The Psychotherapist’s Prima: Prevention is Better than Cure!
‘Greatest Love Of All’
“I believe the children are our future
Teach them well and let them lead the way
Show them all the beauty they possess inside
Give them a sense of pride to make it easier
Let the children’s laughter remind us how we used to be”
On first discovering the Prima concept, a psychotherapist’s first (secret) reaction may well be – in a true Freudian spirit – “this concept could do me out of a job!” It’s not, I suppose, a reaction that the therapist should be proud of. What, after all, does it say about him/her? It says that they actually know how the problems, which drive people to come to them (and which they pay them to try to resolve) could be avoided. This is almost certainly true: as they sit and listen to their patients’ problems, throughout their working day, they may often reflect to themselves that this person would not be; depressed/anxious/chronically lacking in confidence, if their mother/father had not; continually said that acutely discouraging thing; had that profoundly negative attitude; always reacted with uncontrolled anger.
In their defence, it can be added that, although they see these obvious causal connections, they haven’t, heretofore, believe that there is a way in which the repetition of these negative patterns, continually reproduced across the generations, could be forever avoided. Not, that is, until Prima! As Erasmus once said; “prevention is better than cure!” This is just as true of mental as of physical illness, and I believe that Prima does hold out the hope of being the ultimate ‘prevention mechanism’ when it comes to the generation of neurosis and other forms of mental illness. As the innovative, Post-Freudian therapist, Wilhelm Reich once observed; “If the tree has grown crooked, it can’t be straightened out.”
As above, we can say, with an enormous degree of certainty, that it is the actions, or inactions, of parents relating to their children which causes neurosis and most other forms of mental illness. Why do they get it wrong and how could we prevent them doing so? The answer to the first question is fairly straightforward; because they were done wrong to as children, and in the absence of other ‘affective models’, they simply reproduce their own experience with their own children. How to stop them? Notice above, I used the expression, ‘affective models’. The ‘cognitive-mono-culture’ in which we live in tends to assume that the answer to every problem is more information. But, in this case – and many others – the ‘cognitive-mono-culture’ is wrong!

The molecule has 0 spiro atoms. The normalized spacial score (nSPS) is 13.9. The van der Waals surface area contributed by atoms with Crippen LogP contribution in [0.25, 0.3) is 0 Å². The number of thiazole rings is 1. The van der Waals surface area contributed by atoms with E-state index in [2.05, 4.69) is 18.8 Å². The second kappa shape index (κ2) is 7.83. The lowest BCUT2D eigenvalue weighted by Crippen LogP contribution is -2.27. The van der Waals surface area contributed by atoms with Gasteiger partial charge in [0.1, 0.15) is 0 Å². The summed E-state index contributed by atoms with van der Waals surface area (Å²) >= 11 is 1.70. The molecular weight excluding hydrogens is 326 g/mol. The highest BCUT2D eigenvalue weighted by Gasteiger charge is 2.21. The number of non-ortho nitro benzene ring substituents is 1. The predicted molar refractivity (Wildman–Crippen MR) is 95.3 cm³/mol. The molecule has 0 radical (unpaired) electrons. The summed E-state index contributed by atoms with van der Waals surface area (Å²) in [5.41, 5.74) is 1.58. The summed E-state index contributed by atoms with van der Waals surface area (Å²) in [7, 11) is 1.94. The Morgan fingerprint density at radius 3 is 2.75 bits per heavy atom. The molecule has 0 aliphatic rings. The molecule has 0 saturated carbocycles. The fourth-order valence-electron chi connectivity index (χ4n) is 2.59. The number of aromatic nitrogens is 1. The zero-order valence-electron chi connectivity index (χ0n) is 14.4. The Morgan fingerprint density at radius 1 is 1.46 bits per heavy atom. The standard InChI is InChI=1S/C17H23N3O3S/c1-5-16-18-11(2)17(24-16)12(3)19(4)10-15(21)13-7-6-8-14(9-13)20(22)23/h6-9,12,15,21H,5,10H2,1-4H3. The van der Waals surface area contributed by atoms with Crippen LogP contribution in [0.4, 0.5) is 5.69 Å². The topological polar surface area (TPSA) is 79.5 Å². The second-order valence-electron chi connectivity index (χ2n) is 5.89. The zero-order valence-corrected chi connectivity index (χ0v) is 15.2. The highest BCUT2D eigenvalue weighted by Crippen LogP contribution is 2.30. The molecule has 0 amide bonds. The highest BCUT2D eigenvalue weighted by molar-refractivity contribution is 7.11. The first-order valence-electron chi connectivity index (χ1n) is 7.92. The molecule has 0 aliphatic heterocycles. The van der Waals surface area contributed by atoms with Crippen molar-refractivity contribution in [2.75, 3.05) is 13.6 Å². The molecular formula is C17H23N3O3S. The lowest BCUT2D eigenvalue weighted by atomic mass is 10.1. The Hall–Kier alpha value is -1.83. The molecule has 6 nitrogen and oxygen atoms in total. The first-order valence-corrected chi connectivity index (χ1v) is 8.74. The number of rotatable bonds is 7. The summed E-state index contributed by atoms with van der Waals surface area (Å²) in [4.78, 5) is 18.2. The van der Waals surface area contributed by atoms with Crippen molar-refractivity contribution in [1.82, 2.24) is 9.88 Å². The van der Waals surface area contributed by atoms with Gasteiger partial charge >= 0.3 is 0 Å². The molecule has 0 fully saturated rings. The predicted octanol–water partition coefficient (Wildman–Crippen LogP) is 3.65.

You could fill the head of every parent with cognitive information, about adequate child-rearing practice, until it started to pour out of their ears – it wouldn’t make a blind bit of difference to the problem we’re grappling with. It’s an emotional problem. It’s a problem of emotional conditioning: the parents were emotionally conditioned by their parents to behave, in the ways that they do, towards their children. This happens at an unconscious level, over a twenty-year period. It cannot be undone by cognitive information. Providing ‘affective models’ means getting the adult to consciously experience how some of this emotional conditioning during their childhood felt – and feels; how it ‘works’ in the present day.
This is the job of a psychotherapist – and a mighty hard and thankless task it is! It’s very time-demanding (hence expensive) and, with all due respect to psychotherapists, a successful outcome depends far more on the willingness of the client than on their skills. Consequently, providing psychotherapy to every parent in the country is simply not a viable option. This is where Prima comes in – intervene, not twenty years after the fact, but now, at the point at which the damage is being done!
But, who is going to do the intervening – an army of psychotherapist, councillors and social workers? No, your peers, in your community – the way it always used to be in the history of our species. A community doesn’t need any training in therapeutic theory and technique. It has its own emotional values (which are ultimately biologically based) and a community can respond effectively to cognitive information alone, because its not collectively trapped in an individual web of emotional conditioning. Alcoholic Anonymous is a good example of a peer-driven, self-help, therapeutic community. The ‘all-in-the-same-boat’ principle can certainly be applied to young parents – they are the most appropriate people to help each other.
At the very least, ‘close proximity living’, plus a commitment to sharing the parenting experience with peers, has to be the best safe-guard against the very worst and most destructive forms of parenting; the physical and sexual abuse of children. In comparison, our current methods of child protection are puny and ineffective. This is sadly reflected in the constant stream of failures: a recent, in-depth analysis of the records relating to the deaths of 163 children killed at the hands of a parent or carer in the last five years has shown that thousands of children from babies to 16-year-olds are ‘slipping through the net’ of protection measures despite the knowledge that they live in households with a history of domestic abuse, drug problems or where there has been a recent separation – all factors which dramatically increase the risk of murder. In the UK currently, approximately one child a week is murdered by its parents. This single fact is a very powerful argument in favour of Prima.